Facebook's Mark Zuckerberg thinks smart glasses could help combat climate change

Facebook CEO Mark Zuckerberg said on Monday that by 2030, people could use advanced smart glasses to “teleport” to locations like other people’s homes, and speak to them as if they’re physically present, allowing in-person meetings to be replaced by a headset-based digital experience.

One upshot of this vision of the future could be a reduction in travel for business or pleasure, which could help ameliorate the effects of climate change, Zuckerberg said in an interview with The Information.

Obviously, there are going to keep on being cars and planes and all that. But the more that we can teleport around, not only are we personally eliminating commutes and stuff that’s kind of a drag for us individually, but I think that’s better for society and for the planet overall, too,” Zuckerberg said.

Most big technology firms, including Apple, Microsoft, and Google, are working on augmented reality technology, which overlays computer-generated graphics on images of the real world. They’re all competing to shape the next major computer interface after the smartphone and touchscreen.

Zuckerberg’s remarks are notable because they represent a cohesive vision from an industry leader of what augmented reality technology can do for consumers, not just other businesses, and he identifies software that could be the hook to get people to buy and subsequently wear advanced computers on their face: virtual in-person communication.

The ultimate vision years down the road, as Zuckerberg said on Monday, is a pair of normal-looking computer-powered glasses that can display content alongside the real world through transparent displays.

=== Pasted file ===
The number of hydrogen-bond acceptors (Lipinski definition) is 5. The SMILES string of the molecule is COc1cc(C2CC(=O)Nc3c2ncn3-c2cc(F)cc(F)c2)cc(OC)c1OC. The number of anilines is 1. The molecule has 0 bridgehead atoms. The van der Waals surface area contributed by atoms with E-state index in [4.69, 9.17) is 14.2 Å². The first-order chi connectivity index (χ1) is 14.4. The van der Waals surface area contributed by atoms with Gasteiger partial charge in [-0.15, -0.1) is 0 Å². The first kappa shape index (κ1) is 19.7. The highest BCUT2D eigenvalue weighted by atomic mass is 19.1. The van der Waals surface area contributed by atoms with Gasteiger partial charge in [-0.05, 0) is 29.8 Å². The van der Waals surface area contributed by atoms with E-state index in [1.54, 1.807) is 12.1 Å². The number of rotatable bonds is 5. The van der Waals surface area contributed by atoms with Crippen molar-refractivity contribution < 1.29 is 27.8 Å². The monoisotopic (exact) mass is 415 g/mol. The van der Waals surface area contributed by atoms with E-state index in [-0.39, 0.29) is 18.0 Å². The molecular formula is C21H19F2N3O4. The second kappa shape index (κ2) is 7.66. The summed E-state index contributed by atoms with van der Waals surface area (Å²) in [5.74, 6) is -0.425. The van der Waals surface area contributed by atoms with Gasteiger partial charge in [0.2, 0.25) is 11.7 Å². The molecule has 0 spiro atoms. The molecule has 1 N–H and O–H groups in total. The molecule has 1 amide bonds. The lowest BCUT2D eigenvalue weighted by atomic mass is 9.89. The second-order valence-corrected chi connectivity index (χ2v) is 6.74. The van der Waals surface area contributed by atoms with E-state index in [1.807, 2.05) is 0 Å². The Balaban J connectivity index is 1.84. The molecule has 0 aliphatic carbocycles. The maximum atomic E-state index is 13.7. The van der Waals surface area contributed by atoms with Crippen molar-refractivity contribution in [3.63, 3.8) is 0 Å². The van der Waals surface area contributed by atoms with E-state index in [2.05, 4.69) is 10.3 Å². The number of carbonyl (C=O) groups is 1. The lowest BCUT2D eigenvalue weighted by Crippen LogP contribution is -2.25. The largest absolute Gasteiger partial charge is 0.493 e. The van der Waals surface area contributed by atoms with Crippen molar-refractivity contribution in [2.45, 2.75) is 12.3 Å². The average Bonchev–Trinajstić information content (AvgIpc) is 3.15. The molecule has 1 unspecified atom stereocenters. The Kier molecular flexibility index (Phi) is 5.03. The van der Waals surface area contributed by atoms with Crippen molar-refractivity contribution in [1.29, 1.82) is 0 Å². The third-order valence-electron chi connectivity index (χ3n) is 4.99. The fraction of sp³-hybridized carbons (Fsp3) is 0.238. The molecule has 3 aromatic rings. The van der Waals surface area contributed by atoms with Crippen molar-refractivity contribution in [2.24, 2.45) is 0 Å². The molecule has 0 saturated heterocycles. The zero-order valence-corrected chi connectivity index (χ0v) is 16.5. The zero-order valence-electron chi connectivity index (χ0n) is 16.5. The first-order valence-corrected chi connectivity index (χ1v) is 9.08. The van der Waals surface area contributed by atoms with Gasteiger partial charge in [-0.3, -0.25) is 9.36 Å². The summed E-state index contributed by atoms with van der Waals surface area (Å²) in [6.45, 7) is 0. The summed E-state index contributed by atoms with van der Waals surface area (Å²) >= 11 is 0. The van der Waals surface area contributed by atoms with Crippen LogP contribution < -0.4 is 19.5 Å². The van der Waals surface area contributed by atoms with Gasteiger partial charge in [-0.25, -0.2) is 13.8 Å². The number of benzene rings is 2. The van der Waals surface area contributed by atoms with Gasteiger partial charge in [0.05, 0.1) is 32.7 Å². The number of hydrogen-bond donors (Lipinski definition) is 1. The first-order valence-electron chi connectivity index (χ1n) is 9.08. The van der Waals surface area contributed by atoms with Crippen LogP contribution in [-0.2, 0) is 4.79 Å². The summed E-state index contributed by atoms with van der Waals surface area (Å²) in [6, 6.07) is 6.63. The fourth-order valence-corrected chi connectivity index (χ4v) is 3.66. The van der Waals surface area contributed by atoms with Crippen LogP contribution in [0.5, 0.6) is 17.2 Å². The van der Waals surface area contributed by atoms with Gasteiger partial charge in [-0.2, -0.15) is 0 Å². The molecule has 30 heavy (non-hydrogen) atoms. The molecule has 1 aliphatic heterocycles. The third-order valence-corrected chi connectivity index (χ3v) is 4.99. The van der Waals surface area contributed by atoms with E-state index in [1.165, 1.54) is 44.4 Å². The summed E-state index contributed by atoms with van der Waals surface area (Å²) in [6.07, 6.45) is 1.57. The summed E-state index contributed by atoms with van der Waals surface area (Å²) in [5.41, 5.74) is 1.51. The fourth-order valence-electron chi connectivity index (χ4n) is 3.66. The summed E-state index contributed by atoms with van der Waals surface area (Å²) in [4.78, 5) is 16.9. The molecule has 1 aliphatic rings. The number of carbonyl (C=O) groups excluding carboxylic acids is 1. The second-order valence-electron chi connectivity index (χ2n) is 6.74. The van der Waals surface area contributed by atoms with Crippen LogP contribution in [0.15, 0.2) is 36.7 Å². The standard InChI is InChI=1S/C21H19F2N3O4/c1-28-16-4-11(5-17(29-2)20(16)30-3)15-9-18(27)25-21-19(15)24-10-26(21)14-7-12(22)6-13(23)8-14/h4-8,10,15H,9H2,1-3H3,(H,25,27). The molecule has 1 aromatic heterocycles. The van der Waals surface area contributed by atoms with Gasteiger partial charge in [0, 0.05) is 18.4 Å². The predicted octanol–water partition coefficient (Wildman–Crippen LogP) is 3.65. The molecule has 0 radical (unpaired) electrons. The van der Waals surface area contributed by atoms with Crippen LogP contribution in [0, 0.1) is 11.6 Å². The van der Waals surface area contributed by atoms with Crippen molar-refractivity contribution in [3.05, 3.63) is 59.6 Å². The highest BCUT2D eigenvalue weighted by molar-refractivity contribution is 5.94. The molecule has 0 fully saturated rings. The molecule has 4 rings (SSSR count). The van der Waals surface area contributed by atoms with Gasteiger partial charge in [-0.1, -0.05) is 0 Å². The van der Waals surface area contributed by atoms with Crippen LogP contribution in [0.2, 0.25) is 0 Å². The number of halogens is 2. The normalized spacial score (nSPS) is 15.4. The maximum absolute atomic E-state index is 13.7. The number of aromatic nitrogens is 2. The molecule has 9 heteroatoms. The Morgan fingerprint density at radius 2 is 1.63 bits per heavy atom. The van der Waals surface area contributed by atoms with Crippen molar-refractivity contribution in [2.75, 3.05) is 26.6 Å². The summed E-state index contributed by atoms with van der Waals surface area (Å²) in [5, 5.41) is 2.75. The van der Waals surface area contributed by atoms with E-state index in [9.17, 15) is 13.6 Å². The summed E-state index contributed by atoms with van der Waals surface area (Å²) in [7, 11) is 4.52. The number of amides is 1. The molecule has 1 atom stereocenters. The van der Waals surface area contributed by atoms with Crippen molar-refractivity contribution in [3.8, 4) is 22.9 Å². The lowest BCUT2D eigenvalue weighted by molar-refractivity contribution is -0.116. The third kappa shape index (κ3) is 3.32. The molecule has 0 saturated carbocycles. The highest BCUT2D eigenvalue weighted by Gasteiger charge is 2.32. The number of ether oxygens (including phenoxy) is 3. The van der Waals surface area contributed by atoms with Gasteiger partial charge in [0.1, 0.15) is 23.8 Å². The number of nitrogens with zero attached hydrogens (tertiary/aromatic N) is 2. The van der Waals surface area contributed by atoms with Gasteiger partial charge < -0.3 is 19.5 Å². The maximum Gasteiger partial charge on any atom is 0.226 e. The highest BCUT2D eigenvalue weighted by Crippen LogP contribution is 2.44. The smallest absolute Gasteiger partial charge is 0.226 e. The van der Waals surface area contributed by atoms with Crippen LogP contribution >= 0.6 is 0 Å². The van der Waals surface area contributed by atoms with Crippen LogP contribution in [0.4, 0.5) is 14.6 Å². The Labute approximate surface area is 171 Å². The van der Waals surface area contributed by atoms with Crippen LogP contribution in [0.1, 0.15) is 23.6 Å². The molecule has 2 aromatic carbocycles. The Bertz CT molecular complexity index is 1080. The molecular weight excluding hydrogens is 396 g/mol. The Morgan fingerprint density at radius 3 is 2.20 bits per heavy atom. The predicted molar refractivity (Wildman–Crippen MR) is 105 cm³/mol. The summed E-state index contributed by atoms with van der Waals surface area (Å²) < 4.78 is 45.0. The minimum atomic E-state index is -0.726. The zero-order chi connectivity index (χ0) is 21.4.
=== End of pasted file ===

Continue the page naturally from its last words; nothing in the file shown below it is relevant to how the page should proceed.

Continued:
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“There are going to be all these awesome use cases that come from this….rather than calling someone or having a video chat, you just kind of snap your fingers and teleport, and you’re sitting there and they’re on their couch and it feels like you’re there together,” Zuckerberg said.

Zuckerberg says one advantage to AR-powered “teleportation” is that it could reduce travel or commute time. Ultimately, AR could allow workers to live where they want, perhaps a less expensive region, and “basically teleport to work,” Zuckerberg said.

“We talked a little bit about climate change before just being so important,” Zuckerberg said. “People are just going to want to maybe travel a little less in the future and do it more efficiently, and be able to go places without having to take the travel or commute time.”

Zuckerberg’s interview comes as the social media company plans to release a pair of smart glasses in partnership with Ray-Ban later this year, although he said they wouldn’t be “full AR,” which means they won’t display advanced virtual objects. Facebook plans to release more advanced AR glasses as technology gets better.

Facebook also develops virtual reality headsets which lack transparent displays through Oculus, which it purchased in 2014 for $2 billion. It currently sells the Oculus 2, a $300 virtual reality headset. Zuckerberg said he believes that software makers will start making software in virtual reality before transitioning to augmented reality, and calls the two technologies “two sides of the same coin.”



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